First Published 1/31/06
What a wonderful tournament the 2006 Australian Open turned out to be! Roger Federer is on track to equal Pete Sampras’ record 14 Grand Slam titles. Sampras had also won 7 Grand Slam titles at the same age, and similarly only the French title eludes them both. An unseeded player, Marcos Baghdatis, came out of the blue to defeat Andy Roddick (#2), David Nalbandian (#4) and Ivan Ljubicic (#7) only to eventually run out gas against Federer who turned on the after burners and sped into orbit for a 5-7 7-5 6-0 6-2 win.
On the women’s side Martina Hingis returning to the sport after a 3 year lay off, delighted fans with a sparkling run to the quarterfinals, only to lose to an injured but determined Kim Clijsters. Hingis combined with Mahesh Bhuphati, a gifted doubles player in his own right, to win the Mixed Doubles title. She now has nine Grand Slam Doubles titles (as does Bhupathi) along with her five Grand Slam Singles titles.
Amelie Mauresmo followed up her year ending WTA Championship win with the capture of her first Grand Slam Singles title. Mauresmo will now move to #2 (from #3) in the rankings. Her previous Grand Slam final had been in 1999 in Australia against Martina Hingis. Strangely, Mauresmo played three matches this tournament in which her opponent, including Henin-Hardenne in the final, retired during the match to give her the victory. However this could be seen as a testament to Mauresmo’s newly found attention to her fitness and mental toughness.
At a recent USPTA conference and I’m sure among the bureaucracy of the USTA, there is much discussion about U.S. players performances. One aspect to the equation is clear and that is that many of the national programs that are enjoying success are often sacrificing the education of their players to get it. Is that a worthy trade-off?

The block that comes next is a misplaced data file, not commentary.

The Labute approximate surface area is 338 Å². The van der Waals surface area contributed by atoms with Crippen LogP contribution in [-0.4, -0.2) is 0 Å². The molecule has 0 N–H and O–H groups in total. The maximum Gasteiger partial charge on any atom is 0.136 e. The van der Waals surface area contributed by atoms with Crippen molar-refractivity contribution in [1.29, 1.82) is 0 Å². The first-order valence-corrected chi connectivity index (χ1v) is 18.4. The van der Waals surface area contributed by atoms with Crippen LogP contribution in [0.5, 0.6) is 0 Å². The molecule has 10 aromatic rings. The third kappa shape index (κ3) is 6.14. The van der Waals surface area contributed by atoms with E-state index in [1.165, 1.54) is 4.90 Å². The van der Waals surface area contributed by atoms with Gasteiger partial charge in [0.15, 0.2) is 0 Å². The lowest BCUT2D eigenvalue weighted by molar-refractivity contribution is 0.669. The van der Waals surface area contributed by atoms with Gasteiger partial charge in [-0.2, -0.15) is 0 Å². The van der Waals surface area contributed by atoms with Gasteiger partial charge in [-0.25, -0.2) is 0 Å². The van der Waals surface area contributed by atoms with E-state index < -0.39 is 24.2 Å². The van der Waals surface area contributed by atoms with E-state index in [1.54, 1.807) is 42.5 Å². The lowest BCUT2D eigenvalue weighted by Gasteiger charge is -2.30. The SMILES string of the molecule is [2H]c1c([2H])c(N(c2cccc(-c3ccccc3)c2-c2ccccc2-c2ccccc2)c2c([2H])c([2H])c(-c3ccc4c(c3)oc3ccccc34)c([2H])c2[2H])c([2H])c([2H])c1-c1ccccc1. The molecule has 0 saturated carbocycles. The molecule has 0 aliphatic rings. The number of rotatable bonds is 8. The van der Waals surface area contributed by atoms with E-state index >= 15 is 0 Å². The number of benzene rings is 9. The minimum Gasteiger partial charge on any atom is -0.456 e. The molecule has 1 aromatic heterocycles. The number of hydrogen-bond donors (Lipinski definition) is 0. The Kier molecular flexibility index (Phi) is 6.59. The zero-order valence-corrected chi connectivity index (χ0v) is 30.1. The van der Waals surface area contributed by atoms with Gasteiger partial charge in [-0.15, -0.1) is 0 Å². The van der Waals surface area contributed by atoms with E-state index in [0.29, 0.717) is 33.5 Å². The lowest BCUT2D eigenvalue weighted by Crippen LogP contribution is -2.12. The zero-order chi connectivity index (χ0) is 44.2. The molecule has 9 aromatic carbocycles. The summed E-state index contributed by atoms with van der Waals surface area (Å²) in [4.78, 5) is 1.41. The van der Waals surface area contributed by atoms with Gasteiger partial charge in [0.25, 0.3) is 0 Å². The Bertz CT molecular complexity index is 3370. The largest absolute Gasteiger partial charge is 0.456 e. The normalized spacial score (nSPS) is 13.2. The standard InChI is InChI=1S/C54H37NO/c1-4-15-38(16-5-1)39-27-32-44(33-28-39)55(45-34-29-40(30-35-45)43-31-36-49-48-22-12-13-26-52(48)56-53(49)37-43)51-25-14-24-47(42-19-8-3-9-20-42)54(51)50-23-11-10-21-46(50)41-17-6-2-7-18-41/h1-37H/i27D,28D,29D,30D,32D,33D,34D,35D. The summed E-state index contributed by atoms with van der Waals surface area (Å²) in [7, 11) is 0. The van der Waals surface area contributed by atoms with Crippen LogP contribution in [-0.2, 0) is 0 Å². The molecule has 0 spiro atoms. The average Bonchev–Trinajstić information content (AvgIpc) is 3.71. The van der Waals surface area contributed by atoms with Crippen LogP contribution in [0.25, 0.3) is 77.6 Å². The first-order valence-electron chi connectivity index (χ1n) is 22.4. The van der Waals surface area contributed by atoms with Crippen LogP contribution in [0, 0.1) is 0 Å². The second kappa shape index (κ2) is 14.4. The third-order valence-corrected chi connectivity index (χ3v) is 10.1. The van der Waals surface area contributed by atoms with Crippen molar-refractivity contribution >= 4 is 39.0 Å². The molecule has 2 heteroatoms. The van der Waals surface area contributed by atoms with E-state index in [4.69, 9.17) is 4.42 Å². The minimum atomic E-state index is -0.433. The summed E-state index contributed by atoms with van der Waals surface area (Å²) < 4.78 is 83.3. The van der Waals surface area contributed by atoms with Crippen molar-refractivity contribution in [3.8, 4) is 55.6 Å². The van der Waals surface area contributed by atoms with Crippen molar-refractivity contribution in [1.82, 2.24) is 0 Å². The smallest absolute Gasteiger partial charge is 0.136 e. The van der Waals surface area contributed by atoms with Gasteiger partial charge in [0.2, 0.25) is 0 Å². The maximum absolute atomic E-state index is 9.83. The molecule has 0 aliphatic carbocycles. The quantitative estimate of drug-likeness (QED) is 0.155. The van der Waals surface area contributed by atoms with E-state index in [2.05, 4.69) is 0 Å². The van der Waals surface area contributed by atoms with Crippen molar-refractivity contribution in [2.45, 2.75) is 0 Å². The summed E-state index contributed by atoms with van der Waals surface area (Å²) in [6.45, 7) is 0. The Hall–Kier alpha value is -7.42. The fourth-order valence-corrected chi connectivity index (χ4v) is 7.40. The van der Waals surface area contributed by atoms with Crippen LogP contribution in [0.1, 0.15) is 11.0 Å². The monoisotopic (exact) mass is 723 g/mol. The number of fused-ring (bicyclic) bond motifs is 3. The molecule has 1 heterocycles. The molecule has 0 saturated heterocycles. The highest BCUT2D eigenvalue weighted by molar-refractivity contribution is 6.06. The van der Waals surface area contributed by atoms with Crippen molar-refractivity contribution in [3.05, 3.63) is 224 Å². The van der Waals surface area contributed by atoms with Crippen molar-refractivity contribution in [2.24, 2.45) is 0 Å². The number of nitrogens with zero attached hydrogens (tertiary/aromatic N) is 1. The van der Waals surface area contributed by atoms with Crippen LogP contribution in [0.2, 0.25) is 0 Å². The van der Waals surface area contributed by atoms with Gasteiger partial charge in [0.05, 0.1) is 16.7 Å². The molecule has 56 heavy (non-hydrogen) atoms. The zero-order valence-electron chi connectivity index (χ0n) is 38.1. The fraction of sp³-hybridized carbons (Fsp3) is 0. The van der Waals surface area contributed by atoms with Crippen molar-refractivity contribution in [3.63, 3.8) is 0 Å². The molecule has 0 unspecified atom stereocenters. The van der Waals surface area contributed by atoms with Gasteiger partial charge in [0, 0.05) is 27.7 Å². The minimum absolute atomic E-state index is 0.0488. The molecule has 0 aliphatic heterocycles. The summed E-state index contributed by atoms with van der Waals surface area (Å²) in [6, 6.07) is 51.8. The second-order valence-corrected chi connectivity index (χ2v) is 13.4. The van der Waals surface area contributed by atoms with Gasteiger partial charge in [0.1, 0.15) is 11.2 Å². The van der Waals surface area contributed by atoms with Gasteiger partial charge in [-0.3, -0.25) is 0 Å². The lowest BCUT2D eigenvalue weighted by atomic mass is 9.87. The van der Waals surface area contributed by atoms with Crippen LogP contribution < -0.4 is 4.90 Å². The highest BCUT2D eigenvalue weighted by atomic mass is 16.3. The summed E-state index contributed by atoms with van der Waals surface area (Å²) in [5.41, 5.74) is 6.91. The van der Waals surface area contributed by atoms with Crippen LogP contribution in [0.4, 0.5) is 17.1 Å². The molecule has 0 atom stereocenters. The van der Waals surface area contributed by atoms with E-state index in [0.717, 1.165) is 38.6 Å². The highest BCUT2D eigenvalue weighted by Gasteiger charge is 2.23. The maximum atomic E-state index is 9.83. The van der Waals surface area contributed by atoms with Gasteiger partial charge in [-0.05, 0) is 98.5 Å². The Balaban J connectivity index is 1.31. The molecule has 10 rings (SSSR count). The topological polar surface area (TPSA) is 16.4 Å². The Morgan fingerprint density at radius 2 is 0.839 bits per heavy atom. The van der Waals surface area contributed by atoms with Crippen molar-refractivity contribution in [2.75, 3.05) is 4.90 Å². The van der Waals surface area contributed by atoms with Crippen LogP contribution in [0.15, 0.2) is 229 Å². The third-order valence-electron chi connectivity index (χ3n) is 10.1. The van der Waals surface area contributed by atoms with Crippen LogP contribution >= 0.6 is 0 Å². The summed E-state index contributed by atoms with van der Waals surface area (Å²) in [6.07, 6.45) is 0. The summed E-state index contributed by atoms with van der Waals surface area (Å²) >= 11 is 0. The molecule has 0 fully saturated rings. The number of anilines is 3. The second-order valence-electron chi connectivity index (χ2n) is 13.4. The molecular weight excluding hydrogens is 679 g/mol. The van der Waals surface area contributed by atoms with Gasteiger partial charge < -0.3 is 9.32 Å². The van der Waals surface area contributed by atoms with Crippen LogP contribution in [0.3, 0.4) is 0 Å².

Another aspect is that current U.S. juniors are reluctant to play each other to the degree that past juniors did for fear that it will affect their mental edge and also their ranking. That is not a healthy situation and suggests mental weakness rather than strength. Many of the successful countries have an attitude of “being in it together” – they train together, play together, compete together, and therefore have each other’s support while striving to elevate their games. Juniors of all levels benefit from healthy, broad ranging competition. The attitude should be that if you can’t beat someone you are going to put in every effort to learn how to beat them. Too often I see defeated players eager to give every excuse in the book to explain their defeat instead of walking away from an unsatisfactory match with the attitude that they will work on the problems presented in their match. This gives them something to look forward to as long as there is no deadline. Too often parents and players expect instant results. It took Roger Federer several years longer than most pundits predicted to find success. Who could argue that the wait wasn’t well worth it?